We often hear talk of ‘making a business case’ for greater diversity in the workplace. And that’s a shame.
It would be great to think we’d reached a point in time when we no longer had to convince business leaders why an organisation should want to hire women, people of colour, older people, or those from different backgrounds or cultures.
Considering companies are selecting candidates from a global pool of (currently) around 7.6 billion people, surely the workforce should be more representative of the world around us.
But for now, at least, we’ll have to continue building business cases and using findings such as those from a recent study by the Boston Consulting Group (BCG).
According to the research, increasing the diversity of leadership teams leads to more and better innovation and improved financial performance.
Surveying 1,700 companies of varying sizes and industries across eight countries, the BCG report discovered that boosting diversity has a direct impact on a business’ bottom line. Companies that recruit more diverse management teams reported their innovation revenue was up to 45% of total revenue; this compares to just 26% among companies that lack a diverse leadership team. That’s an increase of 19% higher innovation revenue thanks to greater diversity.
According to the study, EBIT margins at companies with diverse leadership were 9 percentage points higher than those at companies with below-average diversity on their management teams.
The research also revealed that making small changes towards greater management diversity can help boost the bottom line. For example, hiring women to the management team so they make up 2.5% of the team can improve a company’s innovation revenue by a whole percentage point. The same can be said if a company hired 1.5% of management from a different country, or 2% from a different industry.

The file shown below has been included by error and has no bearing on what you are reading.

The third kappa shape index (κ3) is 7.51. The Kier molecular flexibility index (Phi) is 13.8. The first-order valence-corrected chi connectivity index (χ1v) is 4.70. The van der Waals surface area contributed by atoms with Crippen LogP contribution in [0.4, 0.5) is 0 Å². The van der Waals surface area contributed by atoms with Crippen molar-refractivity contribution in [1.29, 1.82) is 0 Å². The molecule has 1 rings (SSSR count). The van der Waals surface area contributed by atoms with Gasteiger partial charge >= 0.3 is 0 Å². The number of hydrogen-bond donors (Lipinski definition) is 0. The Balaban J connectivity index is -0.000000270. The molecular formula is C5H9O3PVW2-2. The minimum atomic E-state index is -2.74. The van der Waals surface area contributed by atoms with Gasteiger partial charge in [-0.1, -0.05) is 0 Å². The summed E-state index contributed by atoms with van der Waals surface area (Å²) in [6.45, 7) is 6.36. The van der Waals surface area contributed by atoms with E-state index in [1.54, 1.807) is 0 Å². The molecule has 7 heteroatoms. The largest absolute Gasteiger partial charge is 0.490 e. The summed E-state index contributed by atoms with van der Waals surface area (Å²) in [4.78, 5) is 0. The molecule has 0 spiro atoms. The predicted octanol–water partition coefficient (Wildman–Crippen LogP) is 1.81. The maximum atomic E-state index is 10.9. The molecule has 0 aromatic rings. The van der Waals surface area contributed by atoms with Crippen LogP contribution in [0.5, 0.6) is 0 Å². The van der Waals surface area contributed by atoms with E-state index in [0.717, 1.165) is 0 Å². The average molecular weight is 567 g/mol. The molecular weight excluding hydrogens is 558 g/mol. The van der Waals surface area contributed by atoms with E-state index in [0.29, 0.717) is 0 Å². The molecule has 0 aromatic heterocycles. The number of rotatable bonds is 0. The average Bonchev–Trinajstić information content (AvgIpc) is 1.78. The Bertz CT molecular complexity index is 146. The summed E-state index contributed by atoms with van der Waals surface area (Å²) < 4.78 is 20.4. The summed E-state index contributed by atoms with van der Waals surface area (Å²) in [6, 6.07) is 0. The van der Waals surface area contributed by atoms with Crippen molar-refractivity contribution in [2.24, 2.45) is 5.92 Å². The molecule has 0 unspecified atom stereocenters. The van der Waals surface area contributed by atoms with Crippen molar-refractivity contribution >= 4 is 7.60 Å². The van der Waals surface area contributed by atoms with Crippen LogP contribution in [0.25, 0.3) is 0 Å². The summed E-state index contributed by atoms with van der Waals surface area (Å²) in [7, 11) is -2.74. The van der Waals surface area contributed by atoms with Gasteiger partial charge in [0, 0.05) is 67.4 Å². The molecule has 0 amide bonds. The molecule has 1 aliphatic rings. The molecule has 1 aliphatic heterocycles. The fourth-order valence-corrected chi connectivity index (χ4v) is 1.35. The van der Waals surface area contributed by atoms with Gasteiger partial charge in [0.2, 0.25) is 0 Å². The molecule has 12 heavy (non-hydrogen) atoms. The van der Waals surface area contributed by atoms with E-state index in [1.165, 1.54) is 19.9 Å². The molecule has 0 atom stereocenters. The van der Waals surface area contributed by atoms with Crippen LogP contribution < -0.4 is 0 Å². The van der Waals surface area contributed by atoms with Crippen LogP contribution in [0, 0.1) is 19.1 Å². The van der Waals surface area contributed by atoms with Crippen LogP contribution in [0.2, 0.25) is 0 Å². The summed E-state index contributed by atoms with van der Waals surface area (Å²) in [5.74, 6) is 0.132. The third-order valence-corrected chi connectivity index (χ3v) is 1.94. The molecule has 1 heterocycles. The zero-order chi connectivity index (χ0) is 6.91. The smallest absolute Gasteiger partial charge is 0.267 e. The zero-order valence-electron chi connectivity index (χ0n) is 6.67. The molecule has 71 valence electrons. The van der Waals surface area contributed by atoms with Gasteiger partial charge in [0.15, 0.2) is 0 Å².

The message here is that just a few relatively small changes can have a big impact on a business in terms of profitability and innovation.
These findings are particularly significant for tech companies, start-ups or indeed any company which places innovation at its heart. For an industry that has struggled getting to grips with diversity, they show it’s time to remove unconscious bias from the hiring process.
The findings also prove that greater diversity isn’t something that needs to be proved before it is adopted. The evidence is already there: if you want a successful revenue-generating business, diversity needs to be an integral part of that business from the word ‘go.’
After all, the greater the diversity among employees, the greater the diversity of thinking, ideas and attitudes. This takes something like problem-solving to a whole new level, as teams are better placed to find solutions based on multiple approaches and angles. As a result, these solutions are stronger, smarter and more comprehensive.
In order to get the greatest value, companies need to focus on creating teams that have multiple areas of diversity.
In the words of the report: ‘Companies need to approach diversity as they would any other business imperative. The CEO must own this agenda and visibly lead it.’
It’s about changing company culture from the top down – something that requires time and effort and goes far beyond recruitment processes alone.
The combination of a CEO’s vision, policies such as equal pay, and a culture of openness is the key to success.
If you would like advice on how to inject diversity into your recruitment processes and find quality candidates, get in touch with the team at Talent International today.